INNOVATION: Engage Your Team Through Gaming, with Jane McGonigal
Why are video gamers so obsessed? Because playing gives people a sense of purpose, and winning them makes them feel heroic. "There’s this kind of transfer of our confidence, of our creativity, of our ambition" from game-playing "to our real lives" says game designer Jane McGonigal. And there are organizational benefits as well: studies have shown that we’re more likely to cooperate with someone in our real lives after we’ve played a social game with them that involves a cooperative mission. In this lesson from Big Think Edge, McGonigal walks you through the ways in which gaming can lead to positive outcomes in the workplace. By the end of it, you may just want to integrate gaming into your break space design or your next corporate retreat!
Jane McGonigal, PhD, is a senior researcher at the Institute for the Future and the author of The New York Times bestseller Reality Is Broken: Why Games Make Us Better and How They Can Change the World. McGonigal's newest book is titled SuperBetter: A Revolutionary Approach to Getting Stronger, Happier, Braver and More Resilient--Powered by the Science of Games. Her work has been featured in The Economist, Wired, and The New York Times and on MTV, CNN, and NPR. She has been called one of the top ten innovators to watch (BusinessWeek), one of the one hundred most creative people in business (Fast Company), and one of the fifty most important people in the gaming industry (Game Developers Magazine). Her TED talks on games have been viewed more than ten million times.
Research shows that gaming can have positive social, emotional and psychological benefits.
There’s been some fascinating research to suggest that when we play games and we tap into positive emotions like curiosity and optimism and creativity, and even love, that these emotions actually stay with us for up to 24 hours after we finish playing the game. So studies have shown that we’re more likely to cooperate with someone in our real lives after we’ve played a social game with them where we’re doing some kind of cooperative mission. Or we’re more likely to set an ambitious goal for ourselves after we’ve succeeded in a game. We’ll speak up more for ourselves. We’ll even flirt with more attractive strangers. So there’s this kind of transfer of our confidence, of our creativity, of our ambition to our real lives.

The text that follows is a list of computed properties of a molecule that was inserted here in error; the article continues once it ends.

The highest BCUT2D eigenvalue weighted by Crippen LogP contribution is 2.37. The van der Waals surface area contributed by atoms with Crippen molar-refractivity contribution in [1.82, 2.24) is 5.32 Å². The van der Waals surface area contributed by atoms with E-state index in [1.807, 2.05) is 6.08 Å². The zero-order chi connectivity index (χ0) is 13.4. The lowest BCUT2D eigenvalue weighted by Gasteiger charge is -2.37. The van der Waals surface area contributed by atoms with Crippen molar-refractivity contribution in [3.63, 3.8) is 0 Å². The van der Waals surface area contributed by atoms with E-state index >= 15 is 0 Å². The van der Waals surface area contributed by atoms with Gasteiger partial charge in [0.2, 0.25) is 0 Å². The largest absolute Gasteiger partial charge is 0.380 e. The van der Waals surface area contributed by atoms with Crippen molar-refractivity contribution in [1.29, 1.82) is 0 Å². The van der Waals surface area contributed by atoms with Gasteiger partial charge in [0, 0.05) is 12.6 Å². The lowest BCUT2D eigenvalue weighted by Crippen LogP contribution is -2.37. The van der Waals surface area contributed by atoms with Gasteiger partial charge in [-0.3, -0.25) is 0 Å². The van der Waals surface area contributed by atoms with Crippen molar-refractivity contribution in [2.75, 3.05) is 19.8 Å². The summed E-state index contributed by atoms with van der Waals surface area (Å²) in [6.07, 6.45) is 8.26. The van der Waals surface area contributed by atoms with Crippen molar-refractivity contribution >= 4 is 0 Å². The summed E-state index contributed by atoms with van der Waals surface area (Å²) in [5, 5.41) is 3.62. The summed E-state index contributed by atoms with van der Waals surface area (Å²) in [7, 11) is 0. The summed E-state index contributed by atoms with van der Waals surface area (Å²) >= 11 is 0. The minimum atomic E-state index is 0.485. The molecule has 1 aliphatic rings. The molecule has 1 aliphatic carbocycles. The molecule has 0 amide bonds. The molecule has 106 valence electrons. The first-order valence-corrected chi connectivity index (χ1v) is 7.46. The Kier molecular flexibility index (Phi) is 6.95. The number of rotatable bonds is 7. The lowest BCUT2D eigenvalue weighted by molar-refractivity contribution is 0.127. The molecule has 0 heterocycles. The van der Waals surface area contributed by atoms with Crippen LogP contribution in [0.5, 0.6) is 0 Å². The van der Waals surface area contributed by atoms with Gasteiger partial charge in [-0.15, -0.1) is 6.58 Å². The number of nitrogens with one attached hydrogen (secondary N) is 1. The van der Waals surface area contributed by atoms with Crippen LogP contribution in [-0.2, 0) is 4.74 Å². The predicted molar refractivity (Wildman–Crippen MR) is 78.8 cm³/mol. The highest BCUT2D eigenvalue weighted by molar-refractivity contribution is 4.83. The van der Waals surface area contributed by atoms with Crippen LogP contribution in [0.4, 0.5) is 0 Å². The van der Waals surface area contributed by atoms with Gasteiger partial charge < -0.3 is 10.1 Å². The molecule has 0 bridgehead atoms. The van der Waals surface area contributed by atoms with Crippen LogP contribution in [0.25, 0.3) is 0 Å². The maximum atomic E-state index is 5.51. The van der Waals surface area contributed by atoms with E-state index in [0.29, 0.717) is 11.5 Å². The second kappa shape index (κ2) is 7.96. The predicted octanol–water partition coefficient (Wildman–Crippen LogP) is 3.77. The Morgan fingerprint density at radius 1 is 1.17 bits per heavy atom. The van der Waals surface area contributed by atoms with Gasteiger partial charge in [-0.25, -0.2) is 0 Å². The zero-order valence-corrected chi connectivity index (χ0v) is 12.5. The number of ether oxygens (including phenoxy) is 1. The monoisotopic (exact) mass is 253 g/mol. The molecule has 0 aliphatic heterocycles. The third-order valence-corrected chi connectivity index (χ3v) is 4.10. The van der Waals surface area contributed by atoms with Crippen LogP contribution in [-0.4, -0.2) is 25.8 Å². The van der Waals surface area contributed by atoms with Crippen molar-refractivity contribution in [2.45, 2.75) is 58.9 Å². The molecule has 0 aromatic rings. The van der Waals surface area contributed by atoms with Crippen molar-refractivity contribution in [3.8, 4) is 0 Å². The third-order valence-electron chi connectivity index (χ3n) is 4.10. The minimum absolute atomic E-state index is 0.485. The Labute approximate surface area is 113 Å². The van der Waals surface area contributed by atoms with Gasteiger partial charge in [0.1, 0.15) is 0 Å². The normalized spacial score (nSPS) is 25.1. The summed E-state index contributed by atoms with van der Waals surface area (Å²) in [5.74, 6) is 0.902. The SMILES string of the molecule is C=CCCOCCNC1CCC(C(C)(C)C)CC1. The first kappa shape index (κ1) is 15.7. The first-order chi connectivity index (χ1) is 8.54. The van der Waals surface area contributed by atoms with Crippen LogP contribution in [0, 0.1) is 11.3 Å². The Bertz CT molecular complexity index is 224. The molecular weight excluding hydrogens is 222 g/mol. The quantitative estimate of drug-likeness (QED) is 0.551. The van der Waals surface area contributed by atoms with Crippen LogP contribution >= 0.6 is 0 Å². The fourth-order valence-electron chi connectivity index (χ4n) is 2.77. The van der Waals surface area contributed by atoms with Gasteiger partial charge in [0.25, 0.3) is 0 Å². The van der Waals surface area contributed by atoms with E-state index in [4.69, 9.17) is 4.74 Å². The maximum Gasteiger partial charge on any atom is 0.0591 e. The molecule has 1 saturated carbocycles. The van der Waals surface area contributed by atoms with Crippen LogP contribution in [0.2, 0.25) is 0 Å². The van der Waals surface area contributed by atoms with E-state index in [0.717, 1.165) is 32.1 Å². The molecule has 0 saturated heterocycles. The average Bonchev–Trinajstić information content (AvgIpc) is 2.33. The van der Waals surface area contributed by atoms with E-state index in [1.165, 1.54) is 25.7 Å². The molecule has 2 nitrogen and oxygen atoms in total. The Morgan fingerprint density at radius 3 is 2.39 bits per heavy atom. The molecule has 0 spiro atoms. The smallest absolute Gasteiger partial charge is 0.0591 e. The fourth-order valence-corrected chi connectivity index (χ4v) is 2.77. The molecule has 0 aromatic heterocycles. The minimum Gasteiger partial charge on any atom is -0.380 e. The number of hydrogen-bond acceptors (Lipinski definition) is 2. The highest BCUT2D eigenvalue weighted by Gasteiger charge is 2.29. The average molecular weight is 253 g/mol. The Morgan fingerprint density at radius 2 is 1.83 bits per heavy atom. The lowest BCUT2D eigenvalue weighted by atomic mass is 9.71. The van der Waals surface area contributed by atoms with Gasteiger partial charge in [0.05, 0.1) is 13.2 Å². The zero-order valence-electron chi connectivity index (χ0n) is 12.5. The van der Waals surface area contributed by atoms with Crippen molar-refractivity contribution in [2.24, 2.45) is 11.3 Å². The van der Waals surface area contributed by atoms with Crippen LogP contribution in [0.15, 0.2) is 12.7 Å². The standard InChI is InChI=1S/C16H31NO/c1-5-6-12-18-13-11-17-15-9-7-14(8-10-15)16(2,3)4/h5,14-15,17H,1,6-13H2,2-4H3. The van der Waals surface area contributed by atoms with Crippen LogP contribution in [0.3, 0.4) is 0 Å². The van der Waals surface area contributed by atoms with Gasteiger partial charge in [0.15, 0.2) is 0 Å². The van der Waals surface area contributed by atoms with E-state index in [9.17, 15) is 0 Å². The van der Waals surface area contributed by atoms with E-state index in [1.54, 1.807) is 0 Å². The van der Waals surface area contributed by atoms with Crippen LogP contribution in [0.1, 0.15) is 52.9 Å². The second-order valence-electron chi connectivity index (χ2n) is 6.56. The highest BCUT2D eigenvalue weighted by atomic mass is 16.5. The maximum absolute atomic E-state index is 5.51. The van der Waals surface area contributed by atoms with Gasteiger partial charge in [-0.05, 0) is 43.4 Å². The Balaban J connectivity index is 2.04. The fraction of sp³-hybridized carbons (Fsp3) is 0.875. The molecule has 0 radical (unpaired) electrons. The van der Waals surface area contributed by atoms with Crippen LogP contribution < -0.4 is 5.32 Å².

Engage your team in gaming to boost productivity and promote healthy working relationships.
We have this idea that playing games is kind of a waste of time. That it’s not a very productive way to spend our time. And I kept hearing that even as I was evangelizing all of the benefits of gaming – the emotional benefits, the social, the psychological benefits. People kept saying, “Yeah, but it’s just a waste of time. Shouldn’t we be doing something more productive than avenging some Angry Birds?” And it really made me wonder, “Well, what do we mean by productive"?
Productivity is about producing something. What do we really want to produce more of in our lives and in the lives of the people around us? Are we trying to produce more emails, or are we trying to produce more positive emotion? Are we trying to produce stronger relationships? Are we trying to produce a sense of meaning and purpose? And it turns out that games are actually quite good at producing those things. That’s what they produce more of and better than almost anything else.
So when people say, “Games are a waste of time and not productive,” I would challenge them to ask themselves, “What do you want to produce more of?” And if it’s things like better relationships and more positive emotion in my daily life, then games might be the most productive thing you can do.
In this lesson from Big Think Edge, game designer Jane McGonigal walks you through the ways in which gaming can lead to positive outcomes in the workplace.
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- The opinions expressed in this video do not necessarily reflect the views of the Charles Koch Foundation, which encourages the expression of diverse viewpoints within a culture of civil discourse and mutual respect.